Chapter One Saturday morning
Would you hang on to that thing?” Robert complained as he steered into the turn lane for the Maple View Shopping Center. “Because if your crazy beast pees in my new car, I’m totally going Cruella De Vil on him.”
“Muckle is not a thing.” I grabbed my sheltie puppy in mid-leap. He was supposed to be sitting on my lap, but he’d spent most of the ten-minute drive clambering around trying to look out every window in the car at once. “And in case you haven’t noticed,” I added, “this car hasn’t been new since the days of the horse and buggy.”
Robert let out a snort and flipped back the lock of dark hair he’d been wearing gelled down over one eye lately. Retro goth? Who knew. Robert tended to create his own styles. “So not the point,” he muttered.
I could tell by his wounded tone that my snarky comment had hit a sore spot. That was the thing about my best friend, the one and only Robert James Chase. I’d never have told him so, but he dished it out a lot better than he took it. He totally thought of himself as a superconfident future celebrity, tossing off witty one-liners and just generally being fabulous. In reality? He was a lot less ready for prime time than he thought he was. It was so easy to get under his skin it wasn’t even funny. For instance, all you had to do was call him Robby or Bob instead of Robert, and he’d sulk for the rest of the day.
Anyway, he’d been expecting automotive luxury for his sixteenth birthday a couple of months earlier, which hadn’t seemed like such a long shot. His parents had more money than they knew what to do with, and they drove top-of-the-line sports cars themselves. So imagine his surprise when the big day arrived and they presented him with a sturdy, practical Volvo station wagon older than he was.
As Robert pulled said Volvo land boat into the parking lot, Muckle was wiggling in my arms like only a three-and-a-half-month-old Shetland sheepdog puppy can wiggle. Or so I assumed. I’d only been a dog owner for a little over six weeks, so I was still getting the hang of it.
“Anyway, it’s probably illegal to drive with him jumping around like that,” Robert added sullenly. “I mean, they don’t even let you text and drive, and having some weirdo puppy boinging off your face is way more distracting.”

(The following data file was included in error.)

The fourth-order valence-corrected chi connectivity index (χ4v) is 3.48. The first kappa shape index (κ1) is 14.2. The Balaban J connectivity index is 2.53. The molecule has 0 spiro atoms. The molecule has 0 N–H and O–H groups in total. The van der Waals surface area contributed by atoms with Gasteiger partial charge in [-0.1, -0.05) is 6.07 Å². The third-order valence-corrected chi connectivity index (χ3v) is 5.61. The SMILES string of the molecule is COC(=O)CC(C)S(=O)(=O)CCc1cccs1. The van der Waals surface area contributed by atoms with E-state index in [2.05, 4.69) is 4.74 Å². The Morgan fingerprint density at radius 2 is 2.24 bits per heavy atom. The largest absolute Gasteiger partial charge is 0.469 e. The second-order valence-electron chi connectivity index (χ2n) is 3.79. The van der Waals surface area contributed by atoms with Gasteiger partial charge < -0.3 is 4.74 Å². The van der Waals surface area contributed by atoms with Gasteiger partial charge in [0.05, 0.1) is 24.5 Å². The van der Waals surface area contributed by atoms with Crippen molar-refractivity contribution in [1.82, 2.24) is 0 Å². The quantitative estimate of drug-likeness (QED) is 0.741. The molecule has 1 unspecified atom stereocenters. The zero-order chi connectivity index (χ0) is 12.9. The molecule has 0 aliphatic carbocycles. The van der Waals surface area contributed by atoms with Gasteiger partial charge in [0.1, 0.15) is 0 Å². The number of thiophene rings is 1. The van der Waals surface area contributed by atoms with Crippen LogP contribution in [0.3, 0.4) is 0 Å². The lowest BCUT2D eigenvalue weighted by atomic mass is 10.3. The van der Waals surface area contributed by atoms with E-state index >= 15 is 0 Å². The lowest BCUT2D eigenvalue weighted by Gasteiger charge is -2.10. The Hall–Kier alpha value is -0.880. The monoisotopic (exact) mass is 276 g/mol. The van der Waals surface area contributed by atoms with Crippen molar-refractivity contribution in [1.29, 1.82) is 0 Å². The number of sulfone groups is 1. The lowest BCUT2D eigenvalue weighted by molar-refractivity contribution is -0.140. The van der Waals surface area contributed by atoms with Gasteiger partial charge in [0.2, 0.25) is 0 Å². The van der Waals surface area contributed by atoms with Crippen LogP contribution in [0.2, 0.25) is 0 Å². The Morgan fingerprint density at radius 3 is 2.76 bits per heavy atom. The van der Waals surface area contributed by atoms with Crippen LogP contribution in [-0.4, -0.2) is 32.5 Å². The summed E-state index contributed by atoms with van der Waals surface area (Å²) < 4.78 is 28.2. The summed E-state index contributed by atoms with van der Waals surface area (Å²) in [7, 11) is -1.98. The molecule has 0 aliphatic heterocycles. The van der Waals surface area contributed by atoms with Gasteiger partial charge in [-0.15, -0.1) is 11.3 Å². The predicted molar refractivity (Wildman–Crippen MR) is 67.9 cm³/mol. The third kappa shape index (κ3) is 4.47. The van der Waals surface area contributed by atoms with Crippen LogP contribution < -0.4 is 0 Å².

“Whatever.” I was tired of his whining. After yanking a chunk of my wavy blah-brown hair out of Muckle’s slobbery little mouth, I reached over and cranked up the music. My favorite CD was playing—the latest by the amazing Scottish band Skerrabra. Their lead singer, Corc, was just about the hottest guy I’d ever seen. Possibly the hottest guy who’d ever lived.
Hearing his incredible voice even made Robert look happier. His crush on Corc was only slightly less epic than mine.
“Here we go—you’ve reached your destination, me bonny hen,” Robert announced in a pretty fair imitation of Corc’s sexy Scottish brogue. He pulled to the curb in front of the local PetzBiz superstore, leaving the Volvo idling loudly. “I’ll be back to pick you up in an hour.”
“Wait, what?” I blinked at him in surprise. “Aren’t you coming in with us?”
Robert sighed, smoothing down the lapels of his vintage Hawaiian shirt. Did I mention that Robert has an interesting sense of style? “Things to do. Places to be. People to see. You know how it is.”
“But—” I wasn’t sure what to say. This was going to be a whole new thing for me, and I didn’t do that well with new things. I wasn’t shy, exactly. Just not quite the opposite of shy either. Being with Robert usually helped, though. He was so opposite of shy that it wasn’t funny, and some of that usually rubbed off on me when we were together.